Marc and I are lucky enough to go to our 3rd game of the playoffs tonight. And the JAZZ MUST WIN! GO JAZZ!!
New Kids On The Block are coming to Salt Lake City on November 15th – Marc, get ready for the greatest concert you’ve ever attended…..
I used to love Sesame Street when I was little. I remember watching it all the time and I remember quite a few of the songs and skits still. Who can forget Teeny Little Super Guy, the “People In Your Neighborhood” song, and C is for Cookie? Classics. A couple of nights ago, Max decided to pull an all nighter and we were up from 1:30-4. That’s when I rediscovered Sesame Street! Why is it not on during the day while my kids are up??? All this time they’ve been watching crap like Yo Gabba Gabba… I set my DVR to record Sesame Street every day so they can watch it in the mornings. It’s even entertaining for me because I get to watch the old clips I used to love and I now actually get the “adult” humor hidden in each skit. They even had an episode of A’s Anatomy on today – it was hilarious!
Today is my friend Doug Carter’s birthday. He would have been 26 years old, but he passed away on May 15th, 1998.
This is for the mothers who have sat up all night with sick toddlers in their arms, wiping up barf laced with Oscar Mayer wieners and cherry Kool-Aid saying, ‘It’s okay honey, Mommy’s here.’
Who have sat in rocking chairs for hours on end soothing crying babies who can’t be comforted.
This is for all the mothers who show up at work with spit-up in their hair and milk stains on their blouses and diapers in their purse.
For all the mothers who run carpools and make cookies and sew Halloween costumes. And all the mothers who DON’T.
This is for the mothers who gave birth to babies they’ll never see. And the mothers who took those babies and gave them homes.
This is for the mothers whose priceless art collections are hanging on their refrigerator doors.
And for all the mothers who froze their buns on metal bleachers at football or soccer games instead of watching from the warmth of their cars. And that when their kids asked, ‘Did you see me, Mom?’ they could say, ‘Of course, I wouldn’t have missed it for the world,’ and mean it.
This is for all the mothers who yell at their kids in the grocery store and swat them in despair when they stomp their feet and scream for ice cream before dinner. And for all the mothers who count to ten instead, but realize how child abuse happens.
This is for all the mothers who sat down with their children and explained all about making
babies. And for all the (grand)mothers who wanted to, but just couldn’t find the words.
This is for all the mothers who go hungry, so their children can eat.
For all the mothers who read ‘Goodnight, Moon’ twice a night for a year. And then read it again, ‘Just one more time.’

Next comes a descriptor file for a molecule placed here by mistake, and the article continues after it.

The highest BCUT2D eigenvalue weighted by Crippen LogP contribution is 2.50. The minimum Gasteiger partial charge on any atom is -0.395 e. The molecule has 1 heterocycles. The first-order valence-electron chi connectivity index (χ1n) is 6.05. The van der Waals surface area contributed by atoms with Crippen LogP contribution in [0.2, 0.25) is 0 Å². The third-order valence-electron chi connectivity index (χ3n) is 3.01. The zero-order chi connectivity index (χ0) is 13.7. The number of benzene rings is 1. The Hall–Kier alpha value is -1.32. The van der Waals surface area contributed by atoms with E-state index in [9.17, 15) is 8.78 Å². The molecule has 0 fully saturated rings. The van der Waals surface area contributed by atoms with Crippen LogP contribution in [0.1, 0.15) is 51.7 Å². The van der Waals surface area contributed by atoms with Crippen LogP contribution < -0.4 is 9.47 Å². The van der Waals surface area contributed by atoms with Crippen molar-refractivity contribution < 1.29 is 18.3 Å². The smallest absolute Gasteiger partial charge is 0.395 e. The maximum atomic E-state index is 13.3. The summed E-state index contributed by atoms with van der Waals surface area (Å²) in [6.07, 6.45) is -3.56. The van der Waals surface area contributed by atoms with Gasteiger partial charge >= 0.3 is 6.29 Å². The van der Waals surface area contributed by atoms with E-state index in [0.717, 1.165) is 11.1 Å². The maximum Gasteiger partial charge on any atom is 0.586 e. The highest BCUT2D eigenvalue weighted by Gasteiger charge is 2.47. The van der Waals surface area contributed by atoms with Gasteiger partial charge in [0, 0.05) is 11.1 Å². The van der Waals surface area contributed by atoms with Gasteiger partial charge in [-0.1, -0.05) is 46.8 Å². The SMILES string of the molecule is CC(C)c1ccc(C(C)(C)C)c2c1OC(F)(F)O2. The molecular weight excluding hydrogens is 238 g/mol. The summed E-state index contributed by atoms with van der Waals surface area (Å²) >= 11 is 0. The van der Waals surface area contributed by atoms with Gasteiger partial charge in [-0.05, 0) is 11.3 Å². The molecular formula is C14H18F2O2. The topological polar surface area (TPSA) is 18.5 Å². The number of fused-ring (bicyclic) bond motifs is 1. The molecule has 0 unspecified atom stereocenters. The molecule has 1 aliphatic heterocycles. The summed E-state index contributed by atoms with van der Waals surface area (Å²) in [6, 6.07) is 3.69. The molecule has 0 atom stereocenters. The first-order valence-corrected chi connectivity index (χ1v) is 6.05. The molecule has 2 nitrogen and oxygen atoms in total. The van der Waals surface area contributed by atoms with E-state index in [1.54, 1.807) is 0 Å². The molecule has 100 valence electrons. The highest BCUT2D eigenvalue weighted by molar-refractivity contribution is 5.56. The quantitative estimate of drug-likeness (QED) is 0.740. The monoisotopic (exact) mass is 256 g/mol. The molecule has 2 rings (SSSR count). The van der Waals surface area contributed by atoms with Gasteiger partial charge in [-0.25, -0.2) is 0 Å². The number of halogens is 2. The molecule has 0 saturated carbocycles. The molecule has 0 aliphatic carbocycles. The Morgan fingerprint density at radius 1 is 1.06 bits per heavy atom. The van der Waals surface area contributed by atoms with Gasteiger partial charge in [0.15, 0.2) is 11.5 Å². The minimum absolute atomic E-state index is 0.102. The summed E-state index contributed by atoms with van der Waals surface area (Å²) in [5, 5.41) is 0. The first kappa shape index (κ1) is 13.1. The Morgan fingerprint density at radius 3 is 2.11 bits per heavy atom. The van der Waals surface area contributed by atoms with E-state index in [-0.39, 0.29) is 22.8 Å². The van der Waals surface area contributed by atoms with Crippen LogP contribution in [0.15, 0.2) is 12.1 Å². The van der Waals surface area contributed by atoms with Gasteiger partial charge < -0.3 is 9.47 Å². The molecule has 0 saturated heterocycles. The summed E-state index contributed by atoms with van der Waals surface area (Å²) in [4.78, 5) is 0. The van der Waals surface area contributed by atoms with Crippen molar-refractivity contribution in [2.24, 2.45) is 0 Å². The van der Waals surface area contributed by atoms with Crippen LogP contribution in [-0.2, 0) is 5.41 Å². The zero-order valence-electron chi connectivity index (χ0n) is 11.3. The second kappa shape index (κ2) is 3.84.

This is for all the mothers who taught their children to tie their shoelaces before
they started school. And for all the mothers who opted for Velcro instead.
This is for all the mothers who teach their sons to cook and their daughters to sink a jump shot.
This is for every mother whose head turns automatically when a little
voice calls ‘Mom?’ in a crowd, even though they know their own offspring are at home — or even away at college — or have their own families.
This is for all the mothers who sent their kids to school with stomach aches, assuring them they’d be just FINE once they got there, only to get calls from the school nurse an hour later asking them to please pick them up. Right away.
This is for mothers whose children have gone astray, who can’t find the words to reach them. For all the mothers who bite their lips until they bleed when their 14 year olds dye their hair green.
For all the mothers of the victims of recent school shootings, and the mothers
of those who did the shooting.
For the mothers of the survivors, and the mothers who sat in front of their TVs in horror, hugging their child who just came home from school, safely.
This is for all the mothers who taught their children to be peaceful, and now pray they come home safely from a war.
What makes a good mother anyway? Is it patience? Compassion? Broad hips? The ability to nurse a baby, cook dinner, and sew a button on a shirt, all at the same time?
Or is it in her heart? Is it the ache she feels when she watches her son or daughter disappear
down the street, walking to school alone for the very first time?
The jolt that takes her from sleep to dread, from bed to crib at 2 A.M. to put her hand on the back of a sleeping baby?
The panic, years later, that comes again at 2 A.M. when she just wants to hear their key in the door and know they are safe again in her home?
Or the need to flee from wherever she is and hug her child when she hears news of a fire, a car accident, a child dying?
The emotions of motherhood are universal and so our thoughts are for young mothers stumbling through diaper changes and sleep deprivation… And for mature mothers learning to let go.
For working mothers and stay-at-home mothers. Single mothers and married mothers. Mothers with money, mothers without.
This is for you all. For all of us…
(Thanks Amy for sending me this. I’m not sure who wrote it, but I think we can all find something we relate to here!)